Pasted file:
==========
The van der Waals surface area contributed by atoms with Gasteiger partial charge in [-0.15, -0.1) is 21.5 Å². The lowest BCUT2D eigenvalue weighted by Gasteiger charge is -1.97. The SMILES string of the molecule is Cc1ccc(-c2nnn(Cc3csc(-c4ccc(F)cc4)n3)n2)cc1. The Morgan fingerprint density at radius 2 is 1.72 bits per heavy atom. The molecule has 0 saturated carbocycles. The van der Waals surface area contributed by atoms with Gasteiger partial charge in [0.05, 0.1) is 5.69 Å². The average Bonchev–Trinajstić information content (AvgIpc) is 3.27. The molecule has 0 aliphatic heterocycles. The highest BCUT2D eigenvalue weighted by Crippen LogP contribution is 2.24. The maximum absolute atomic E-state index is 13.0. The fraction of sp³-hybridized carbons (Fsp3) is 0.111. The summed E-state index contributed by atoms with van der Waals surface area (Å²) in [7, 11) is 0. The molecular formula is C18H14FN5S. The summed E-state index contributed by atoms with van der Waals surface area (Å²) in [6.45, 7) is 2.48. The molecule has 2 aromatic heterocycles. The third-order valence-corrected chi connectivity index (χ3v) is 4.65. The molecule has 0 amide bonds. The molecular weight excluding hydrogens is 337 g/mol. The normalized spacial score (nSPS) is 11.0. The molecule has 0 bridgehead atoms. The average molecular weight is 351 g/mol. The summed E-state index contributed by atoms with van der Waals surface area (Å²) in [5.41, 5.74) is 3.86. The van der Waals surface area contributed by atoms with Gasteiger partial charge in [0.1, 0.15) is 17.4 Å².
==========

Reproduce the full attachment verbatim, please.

The van der Waals surface area contributed by atoms with Gasteiger partial charge in [-0.15, -0.1) is 21.5 Å². The lowest BCUT2D eigenvalue weighted by Gasteiger charge is -1.97. The SMILES string of the molecule is Cc1ccc(-c2nnn(Cc3csc(-c4ccc(F)cc4)n3)n2)cc1. The Morgan fingerprint density at radius 2 is 1.72 bits per heavy atom. The molecule has 0 saturated carbocycles. The van der Waals surface area contributed by atoms with Gasteiger partial charge in [0.05, 0.1) is 5.69 Å². The average Bonchev–Trinajstić information content (AvgIpc) is 3.27. The molecule has 0 aliphatic heterocycles. The highest BCUT2D eigenvalue weighted by Crippen LogP contribution is 2.24. The maximum absolute atomic E-state index is 13.0. The fraction of sp³-hybridized carbons (Fsp3) is 0.111. The summed E-state index contributed by atoms with van der Waals surface area (Å²) in [7, 11) is 0. The molecular formula is C18H14FN5S. The summed E-state index contributed by atoms with van der Waals surface area (Å²) in [6.45, 7) is 2.48. The molecule has 2 aromatic heterocycles. The third-order valence-corrected chi connectivity index (χ3v) is 4.65. The molecule has 0 amide bonds. The molecular weight excluding hydrogens is 337 g/mol. The normalized spacial score (nSPS) is 11.0. The molecule has 0 bridgehead atoms. The average molecular weight is 351 g/mol. The summed E-state index contributed by atoms with van der Waals surface area (Å²) in [5.41, 5.74) is 3.86. The van der Waals surface area contributed by atoms with Gasteiger partial charge in [0.1, 0.15) is 17.4 Å².